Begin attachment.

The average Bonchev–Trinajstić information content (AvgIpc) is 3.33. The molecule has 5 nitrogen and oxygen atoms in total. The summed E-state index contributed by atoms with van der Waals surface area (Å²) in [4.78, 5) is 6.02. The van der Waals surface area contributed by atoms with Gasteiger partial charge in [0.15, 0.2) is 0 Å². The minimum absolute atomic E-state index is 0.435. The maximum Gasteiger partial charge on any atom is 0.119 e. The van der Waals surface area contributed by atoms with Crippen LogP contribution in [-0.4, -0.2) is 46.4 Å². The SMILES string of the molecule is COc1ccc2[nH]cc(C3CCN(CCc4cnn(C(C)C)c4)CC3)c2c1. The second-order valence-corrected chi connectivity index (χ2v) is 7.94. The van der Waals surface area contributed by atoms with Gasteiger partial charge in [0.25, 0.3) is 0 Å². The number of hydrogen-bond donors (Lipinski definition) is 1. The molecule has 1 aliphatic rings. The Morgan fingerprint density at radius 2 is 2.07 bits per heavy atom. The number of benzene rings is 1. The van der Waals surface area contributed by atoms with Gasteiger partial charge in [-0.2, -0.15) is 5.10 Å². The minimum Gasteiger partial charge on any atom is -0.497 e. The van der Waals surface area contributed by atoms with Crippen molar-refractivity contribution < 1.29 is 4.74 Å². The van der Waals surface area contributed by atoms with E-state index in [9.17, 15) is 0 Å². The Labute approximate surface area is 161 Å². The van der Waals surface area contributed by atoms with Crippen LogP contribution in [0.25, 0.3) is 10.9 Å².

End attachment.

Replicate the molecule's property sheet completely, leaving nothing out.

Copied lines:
The average Bonchev–Trinajstić information content (AvgIpc) is 3.33. The molecule has 5 nitrogen and oxygen atoms in total. The summed E-state index contributed by atoms with van der Waals surface area (Å²) in [4.78, 5) is 6.02. The van der Waals surface area contributed by atoms with Gasteiger partial charge in [0.15, 0.2) is 0 Å². The minimum absolute atomic E-state index is 0.435. The maximum Gasteiger partial charge on any atom is 0.119 e. The van der Waals surface area contributed by atoms with Crippen LogP contribution in [-0.4, -0.2) is 46.4 Å². The SMILES string of the molecule is COc1ccc2[nH]cc(C3CCN(CCc4cnn(C(C)C)c4)CC3)c2c1. The second-order valence-corrected chi connectivity index (χ2v) is 7.94. The van der Waals surface area contributed by atoms with Gasteiger partial charge in [0.25, 0.3) is 0 Å². The number of hydrogen-bond donors (Lipinski definition) is 1. The molecule has 1 aliphatic rings. The Morgan fingerprint density at radius 2 is 2.07 bits per heavy atom. The number of benzene rings is 1. The van der Waals surface area contributed by atoms with Gasteiger partial charge in [-0.2, -0.15) is 5.10 Å². The minimum Gasteiger partial charge on any atom is -0.497 e. The van der Waals surface area contributed by atoms with Crippen molar-refractivity contribution < 1.29 is 4.74 Å². The van der Waals surface area contributed by atoms with E-state index in [9.17, 15) is 0 Å². The Labute approximate surface area is 161 Å². The van der Waals surface area contributed by atoms with Crippen LogP contribution in [0.25, 0.3) is 10.9 Å².